Researchers from Deakin’s Centre for Research in Assessment and Digital Learning are seeking to improve feedback practices – and student learning – across Australian universities.
Feedback has the potential to improve student learning significantly, but it is too often underutilised, misunderstood, and a source of frustration for educators and students alike, according to a team of researchers at Deakin University.
The researchers, from Deakin’s Centre for Research in Assessment and Digital Learning (CRADLE), are working with colleagues from Monash University and the University of Melbourne to reshape feedback understandings and practices across the Australian Higher Education sector.
The “Feedback for Learning: Closing the Assessment Loop” project is one of the final projects funded by the former Australian Office for Learning and Teaching.
Professor David Boud and Associate Professor Phillip Dawson led CRADLE’s involvement in the project as co-investigators with a team from Monash University, one of whom subsequently joined the University of Melbourne.
The two explained that assessment feedback for learning is the lynchpin to students’ effective decision making, and the basis of improved learning outcomes. However, no single feedback strategy or model has been shown to work across all contexts.
“The Australian Higher Education sector needs a useful and useable approach for improving feedback for learning,” said Professor Boud.
“There is a surfeit of models, frameworks, principles and strategies and an expanse of literature exploring feedback for learning, yet university educators have little guidance on how to choose amongst them. Our project aims to improve institutional, educator, and student capacity to stimulate and leverage assessment feedback.”
Over the course of 18 months, nearly 5,000 students and educators from both Deakin and Monash participated in surveys, focus groups and interviews, giving the project team significant insights into current feedback practices in Australian universities.
“Some good practices in feedback were more widespread than we anticipated, but there is still a long way to go to improve feedback in many courses,” Prof Boud said.
“There has been a shift in feedback away from the old idea – that feedback is about staff giving students comments on their work – to the current one, where there is an explicit focus on improving students’ subsequent work.
“This is what we mean by completing the feedback loop: ensuring that comments lead to student action.”
“Feedback is only feedback where it leads to change. We need to see that change,” said Associate Professor Dawson.
The project aimed to go beyond simply identifying current feedback practices and challenges. It was designed to have a direct impact on feedback practices in universities through, firstly, understanding the current state of play in feedback across the disciplines. Secondly, it aimed to identify conspicuously good practice, as identified by students, and then make sure this knowledge was disseminated widely. Thirdly, it aimed to identify key features of good assessment from the study and the literature.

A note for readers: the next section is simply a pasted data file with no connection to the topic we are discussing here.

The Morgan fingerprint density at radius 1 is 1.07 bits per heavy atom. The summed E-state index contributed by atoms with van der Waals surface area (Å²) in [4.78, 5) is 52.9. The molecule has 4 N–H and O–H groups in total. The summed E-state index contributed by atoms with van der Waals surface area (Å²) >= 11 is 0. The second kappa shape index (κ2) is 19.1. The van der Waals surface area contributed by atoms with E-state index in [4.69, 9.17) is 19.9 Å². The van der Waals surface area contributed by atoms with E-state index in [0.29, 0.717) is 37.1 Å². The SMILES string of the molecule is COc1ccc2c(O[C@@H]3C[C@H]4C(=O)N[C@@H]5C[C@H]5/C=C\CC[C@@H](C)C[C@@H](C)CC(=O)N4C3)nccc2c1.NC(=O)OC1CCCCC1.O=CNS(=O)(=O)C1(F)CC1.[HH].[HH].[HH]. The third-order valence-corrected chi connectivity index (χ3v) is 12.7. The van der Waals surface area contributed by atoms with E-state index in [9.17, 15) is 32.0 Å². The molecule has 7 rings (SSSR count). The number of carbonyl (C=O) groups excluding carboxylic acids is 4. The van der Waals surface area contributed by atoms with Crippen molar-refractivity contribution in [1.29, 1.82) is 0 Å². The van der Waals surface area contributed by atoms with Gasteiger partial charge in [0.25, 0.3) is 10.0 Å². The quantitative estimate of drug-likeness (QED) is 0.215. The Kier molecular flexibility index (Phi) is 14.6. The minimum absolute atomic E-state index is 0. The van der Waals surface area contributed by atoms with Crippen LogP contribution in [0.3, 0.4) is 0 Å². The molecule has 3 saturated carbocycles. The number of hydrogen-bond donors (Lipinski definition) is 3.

To support educators and institutions to pursue good feedback practice, the project team has developed a range of resources, including a set of detailed case studies of excellent feedback practice on its “Feedback for Learning” website, which are drawn from a wide variety of disciplines. They also describe 12 conditions for success, drawn from the case studies, which may facilitate the success of assessment feedback when present in a learning context.
“This is not to suggest that these are the only conditions, nor that they all need to be simultaneously present to ensure success,” said Professor Boud.
“But we know that these conditions can play a role in facilitating successful feedback practices.”
The case studies describe feedback in units across Deakin and Monash, which have both been nominated by students as having good feedback practices and in which the feedback processes are based on well-evidenced principles from the research literature.
“We have deliberately emphasised those cases that involve large classes and early year units, as it is these that colleagues tell us are some of the most difficult ones in which to do feedback well,” said Professor Boud.
The team has shared key findings and practice implications from the project with institutions across Australia via a national roadshow. Nearly 500 academics and senior leaders took part in practical workshops, roundtables and an online webinar designed to help educators and institutions consider feedback practices in their own contexts.
“Educators have an important role to play in improving feedback practices – and simply being mindful of the aim of feedback can be a good place to start.
“We all need to think of feedback as a process which leads to learning – that is, improved student work – and not an isolated act by staff that accompanies marking and is involved in correcting it or justifying a grade.”
Centre for Research in Assessment and Digital Learning
The Centre for Research in Assessment and Digital Learning (CRADLE) investigates improvements in higher education assessment in the context of a rapidly expanding digital environment. Led by Professor David Boud, CRADLE’s main role is to research assessment practices in the changing settings of education, which are increasingly embracing digital learning.
Published by Deakin Research on 24 April 2018